"Yes, it's pretty good," Bud agreed. "Bringing the water over from Pocut River made all the difference in the world."
"You got out a lungful that time!" asserted another of the cowboys who had helped "haze" over the steers that were transferred to save them from infection.
The visiting cowboys departed next day, leaving their animals mingled with those in which Bud, Nort and Dick had an interest. The doubled-up herd was not too large but what there was plenty of feed and water in Flume Valley.
During the days that followed, matters at Diamond X Second, as Bud sometimes called his ranch camp, adjusted themselves smoothly. There was no further sign, or evidence, of mysterious warnings. The cattle throve, and those from Square M, which were not in as good physical condition as the animals that had been longer in the green valley, began to "pick up" and fatten.
"I tell you what, fellows!" boasted Bud to his cousins, "dad'll be wishing he'd kept this ranch for himself! We'll beat him at his own game!"
"It would be a big stunt if we could, not taking advantage of his bad luck at Square M, though," spoke Nort.
"Well, you have to count on bad luck in this business," remarked Bud. "Not that black rabbits have anything to do with it," he laughed, as he looked at Old Billee.
Bud and his cousins were returning, one hot afternoon, from having ridden to a distant part of the valley, where Snake Purdee had reported he had found a calf killed. There was a suspicion that rustlers had been at work, but Bud decided the animal had been separated from its mother and the main herd, and had been pulled down by coyotes.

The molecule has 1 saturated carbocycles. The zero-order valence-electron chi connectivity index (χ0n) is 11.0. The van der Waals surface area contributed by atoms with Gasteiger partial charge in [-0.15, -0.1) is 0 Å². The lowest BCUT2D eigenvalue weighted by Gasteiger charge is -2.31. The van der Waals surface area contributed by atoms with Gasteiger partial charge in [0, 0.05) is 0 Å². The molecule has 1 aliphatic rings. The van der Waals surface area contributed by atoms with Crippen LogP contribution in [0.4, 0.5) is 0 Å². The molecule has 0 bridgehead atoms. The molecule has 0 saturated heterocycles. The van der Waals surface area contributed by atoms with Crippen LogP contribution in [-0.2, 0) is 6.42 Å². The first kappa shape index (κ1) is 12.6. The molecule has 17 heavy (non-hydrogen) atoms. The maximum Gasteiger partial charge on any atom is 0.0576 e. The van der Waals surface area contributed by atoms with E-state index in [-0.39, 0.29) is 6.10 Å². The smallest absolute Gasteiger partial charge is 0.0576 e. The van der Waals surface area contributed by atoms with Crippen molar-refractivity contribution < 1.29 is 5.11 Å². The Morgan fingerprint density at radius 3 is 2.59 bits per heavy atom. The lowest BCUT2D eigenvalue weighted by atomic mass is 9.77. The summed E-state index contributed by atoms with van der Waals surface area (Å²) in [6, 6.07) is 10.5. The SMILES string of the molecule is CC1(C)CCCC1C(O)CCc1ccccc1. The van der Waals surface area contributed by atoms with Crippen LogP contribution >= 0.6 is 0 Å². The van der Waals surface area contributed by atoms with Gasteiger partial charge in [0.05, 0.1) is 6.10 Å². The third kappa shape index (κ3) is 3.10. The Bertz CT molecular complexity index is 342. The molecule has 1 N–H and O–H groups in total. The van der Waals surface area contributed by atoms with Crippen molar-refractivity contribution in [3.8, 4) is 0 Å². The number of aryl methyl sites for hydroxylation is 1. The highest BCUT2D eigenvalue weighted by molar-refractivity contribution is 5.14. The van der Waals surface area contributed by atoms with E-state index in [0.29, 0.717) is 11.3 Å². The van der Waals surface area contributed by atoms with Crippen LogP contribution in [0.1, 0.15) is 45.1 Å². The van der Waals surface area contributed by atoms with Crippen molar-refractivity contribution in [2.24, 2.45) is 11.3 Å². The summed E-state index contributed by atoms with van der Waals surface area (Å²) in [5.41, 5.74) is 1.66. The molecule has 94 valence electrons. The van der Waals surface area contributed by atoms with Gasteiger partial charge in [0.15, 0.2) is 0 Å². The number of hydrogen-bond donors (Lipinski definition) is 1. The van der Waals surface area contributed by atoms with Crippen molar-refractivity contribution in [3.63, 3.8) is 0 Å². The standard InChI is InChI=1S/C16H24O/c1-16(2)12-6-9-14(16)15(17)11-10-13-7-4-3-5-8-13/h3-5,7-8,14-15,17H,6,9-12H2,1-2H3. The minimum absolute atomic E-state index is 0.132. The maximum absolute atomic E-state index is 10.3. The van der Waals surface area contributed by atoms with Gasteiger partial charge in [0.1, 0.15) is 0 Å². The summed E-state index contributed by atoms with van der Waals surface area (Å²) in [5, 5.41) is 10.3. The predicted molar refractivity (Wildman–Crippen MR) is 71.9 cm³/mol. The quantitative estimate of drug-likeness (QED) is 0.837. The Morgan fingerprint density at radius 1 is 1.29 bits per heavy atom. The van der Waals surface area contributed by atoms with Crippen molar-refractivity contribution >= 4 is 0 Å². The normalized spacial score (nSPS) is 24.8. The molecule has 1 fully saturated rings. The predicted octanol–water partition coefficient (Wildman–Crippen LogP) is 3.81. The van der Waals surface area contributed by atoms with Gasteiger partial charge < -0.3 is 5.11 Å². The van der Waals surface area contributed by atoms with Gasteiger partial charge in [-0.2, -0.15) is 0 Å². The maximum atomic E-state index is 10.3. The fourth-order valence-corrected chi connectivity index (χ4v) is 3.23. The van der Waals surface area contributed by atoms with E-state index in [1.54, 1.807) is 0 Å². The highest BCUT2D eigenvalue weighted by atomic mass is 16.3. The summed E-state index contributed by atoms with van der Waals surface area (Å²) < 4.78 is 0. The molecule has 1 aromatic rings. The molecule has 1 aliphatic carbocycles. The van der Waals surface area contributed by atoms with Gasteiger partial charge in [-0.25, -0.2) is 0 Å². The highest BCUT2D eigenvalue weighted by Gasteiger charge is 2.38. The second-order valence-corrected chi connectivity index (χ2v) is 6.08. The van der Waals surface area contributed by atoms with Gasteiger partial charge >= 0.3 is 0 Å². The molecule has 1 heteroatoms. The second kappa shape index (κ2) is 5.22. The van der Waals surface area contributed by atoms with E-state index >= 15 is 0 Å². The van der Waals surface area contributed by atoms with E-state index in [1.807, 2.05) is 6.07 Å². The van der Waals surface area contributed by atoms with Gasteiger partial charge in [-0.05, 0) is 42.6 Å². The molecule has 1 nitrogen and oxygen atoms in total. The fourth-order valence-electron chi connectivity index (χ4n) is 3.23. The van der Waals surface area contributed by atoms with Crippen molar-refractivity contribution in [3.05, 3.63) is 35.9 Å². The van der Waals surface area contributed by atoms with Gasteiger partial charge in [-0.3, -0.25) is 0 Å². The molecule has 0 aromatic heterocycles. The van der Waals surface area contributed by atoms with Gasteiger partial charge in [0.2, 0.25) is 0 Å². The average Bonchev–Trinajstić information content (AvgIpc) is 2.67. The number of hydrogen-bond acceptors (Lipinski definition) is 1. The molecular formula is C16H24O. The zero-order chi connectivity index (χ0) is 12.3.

"What's that?" asked Nort, when they were within sight of the camp with its reservoir in the background.
"What's what?" asked Bud, who pulled his pony aside quickly, to escape a prairie dog's burrow.
"Looks like Old Billee waving his hat for us to hit up the pace," spoke Dick.
"It is!" asserted Bud, after gazing beneath his hands held in front of his eyes as a sun-shield. "I hope nothing's wrong!"
But when they had ridden up, the old cowboy riding out to meet them, it was made plain, in a moment, that something had occurred out of the ordinary.
Old Billee Dobb was much excited. His eyes blazed and snapped and he shook the reins in addition to mildly spurring on his pony.
"More mysterious warnings?" asked Bud.
"Worse'n that," was the answer. "She's dry ag'in!"
"The pipe line?" asked Dick.
"You hit it!" cried the other. "Water's stopped runnin' ag'in, Bud!"
"Whew!" whistled the boy rancher. "And with a double lot of stock on hand, too! This is bad!"
A SHOT IN THE NIGHT
Wheeling his pony, Old Billee rode back with the boy ranchers, until they reached the bottom of the reservoir wall. Then, dismounting, Bud, Nort and Dick scrambled up the earth slope on one side until they could look into the storage tank, and at the pipe which, connecting with the old underground water-course, kept the reservoir filled.
"She isn't spouting!" said Bud, in blank disappointment.
"Just a dribble," added Nort, mournfully.
"And if it does as it did before that'll stop in a little while," remarked Dick.
"When did it start to stop?" asked Bud, unconscious of the double meaning of his words.
"About an hour ago," Old Billee answered. "I happened t' notice it when I come up here t' try for a fish."